- The Washington Times - Thursday, May 22, 2003

It’s a recurring question: How do movies influence behavior? Fashion designers expect movies to influence taste, otherwise they wouldn’t be hanging “Matrix”-y trench coats on the racks this fall. CEOs think movies influence consumption, otherwise they wouldn’t pay to place their products on a movie set. Movies affect the way people talk (cuss), comb their hair (or not), kiss and make up. As do actors themselves — or so it is widely claimed. While promoting a new movie at the Cannes Film Festival this week, Oscar-winning actress Nicole Kidman lit up a cigarette and set off a chain-reaction of complaints, as one report put it, that she was “perpetuating the image that smoking was associated with glamour, independence and success.” More than what it says about smoking, this mini-flap reveals the extent to which it is perceived that a link exists between reel people’s habits and real people’s lives.

Except, says Hollywood, when it comes to the connection between screen violence and street violence. “I don’t know what the links are,” said producer Joel Silver.

Mr. Silver, of course, is the man behind the “Matrix” series, in which anti-gravitational bouts of violence punctuate human efforts to liberate themselves from an omnipotent computer network—the matrix. The producer was reacting to a Washington Post article about several murder cases in which “The Matrix” has emerged as “a central theme.” Not possible, according to Mr. Silver. The movie, he said, is “a wonderful fantasy story that doesn’t take place in the real world” — a catch-all description roomy enough to include “Snow White.” “I can’t comment on what makes people do what they do.”

Not everyone is tongue-tied. A poll of parents commissioned by Common Sense Media, a new media monitoring group, finds that 80 percent believe movies (such as “The Matrix”), along with television, music and video products, promote violence in their children. Not all of which remains under control. Rachel M. Fierro, currently defending Josh Cooke, a 19-year-old Virginia man accused of murdering his parents, described her client as being “obsessed” with “The Matrix.” According to a court-appointed psychiatrist, Mr. Cooke “harbored a bona fide belief that he was living in the virtual reality of ‘The Matrix’ ” when he allegedly gunned down Mom and Dad. So, too, did Vadim Mieseges, who, police say, described himself as having been “sucked into The Matrix” before killing and dismembering his landlord in California; he was found not guilty by reason of insanity. Tonda Lynn Ansley, who, curiously, also murdered her landlord, later told authorities in Ohio she “lived” in The Matrix; she, too, was found not guilty by reason of insanity. Maybe pleading not guilty by reason of “The Matrix” would have been more appropriate.

There’s more: “Wake up! Free your mind, you are a slave to the matrix ‘control,’ ” Washington sniper suspect Lee Boyd Malvo wrote from a Virginia jail cell this year. “The outside force has arrived. Free yourself of the matrix ‘control’ …” Blah, blah; you get the picture. No word on whether the suspect’s defense team will enter an insanity plea. But maybe that’s beside the point. While a significant legal decision on the sniper case lies ahead, the matrixing of the culture is already here. The movie’s inspirational role in a rash of murders makes all the headlines, but its wider impact probably lies with the law-abiding rest of the population.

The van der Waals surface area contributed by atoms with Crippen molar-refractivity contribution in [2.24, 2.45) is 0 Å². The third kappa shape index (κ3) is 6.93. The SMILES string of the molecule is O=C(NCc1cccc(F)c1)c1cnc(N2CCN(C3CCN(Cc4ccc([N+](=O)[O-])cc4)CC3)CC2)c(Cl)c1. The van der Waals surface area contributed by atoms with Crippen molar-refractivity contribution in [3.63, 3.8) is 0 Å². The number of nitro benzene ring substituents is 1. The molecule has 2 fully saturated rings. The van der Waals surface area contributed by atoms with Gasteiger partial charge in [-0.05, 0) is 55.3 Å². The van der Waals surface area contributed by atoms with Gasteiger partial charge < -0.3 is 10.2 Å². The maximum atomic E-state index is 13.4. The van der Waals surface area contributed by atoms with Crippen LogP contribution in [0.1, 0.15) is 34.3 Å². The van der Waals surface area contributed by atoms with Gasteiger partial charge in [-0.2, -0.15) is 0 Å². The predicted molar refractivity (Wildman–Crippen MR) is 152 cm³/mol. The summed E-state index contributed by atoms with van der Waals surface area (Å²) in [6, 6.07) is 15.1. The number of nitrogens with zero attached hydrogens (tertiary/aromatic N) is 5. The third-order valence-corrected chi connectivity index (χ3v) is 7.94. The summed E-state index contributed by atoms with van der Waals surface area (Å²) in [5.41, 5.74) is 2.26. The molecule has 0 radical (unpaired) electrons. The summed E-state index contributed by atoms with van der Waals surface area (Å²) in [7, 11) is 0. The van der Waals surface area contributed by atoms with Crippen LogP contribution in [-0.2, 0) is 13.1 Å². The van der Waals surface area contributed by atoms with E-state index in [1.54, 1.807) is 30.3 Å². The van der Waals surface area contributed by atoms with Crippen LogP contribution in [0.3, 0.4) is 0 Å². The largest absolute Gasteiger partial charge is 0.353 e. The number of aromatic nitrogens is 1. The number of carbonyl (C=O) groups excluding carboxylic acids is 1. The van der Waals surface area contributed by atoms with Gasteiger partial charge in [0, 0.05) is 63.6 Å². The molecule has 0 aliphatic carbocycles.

The fact is, even though most of us will never see a single “Matrix” movie, all of us live with their influences — what one (approving, if ironic) write-up said becomes “our characteristic pose in the history books: sullen, dystopian, jaded.” It’s bad enough when you pay to study that pose on a two-dimensional movie screen, but perfectly awful to encounter it, say, across a three-dimensional hardware store counter. That, however, is our lot: to live in a time when the biggest cultural influence of the day isn’t, alas, “Lives of a Bengal Lancer” with Gary Cooper (“characteristic pose”: courageous and downright noble), but is “Matrix Reloaded” with Keanu Reeves — one more numbing dump of violence and a very pretentious foray into darkness that is, on penetration, embarassingly empty.

It is also, as demonstrated by the murder cases to date, quite potent. Experts may not directly pin crimes to “The Matrix”— or “Natural Born Killers” or “The Basketball Diaries,” to name other movies associated with murder cases — but they tend to believe, as The Post pointed out, that movies “with suggestions of hidden evil and uncertain reality” encourage violent behavior in the mentally ill “by helping unhealthy fantasy worlds to flourish.”

Which isn’t so edifying for anyone else, moviegoer or homebody. Not that movies have to be edifying, exactly. But we find ourselves at a strange bottleneck, a stranglehold of the sullen, dystopian and jaded — a cultural matrix in need of an overhaul.

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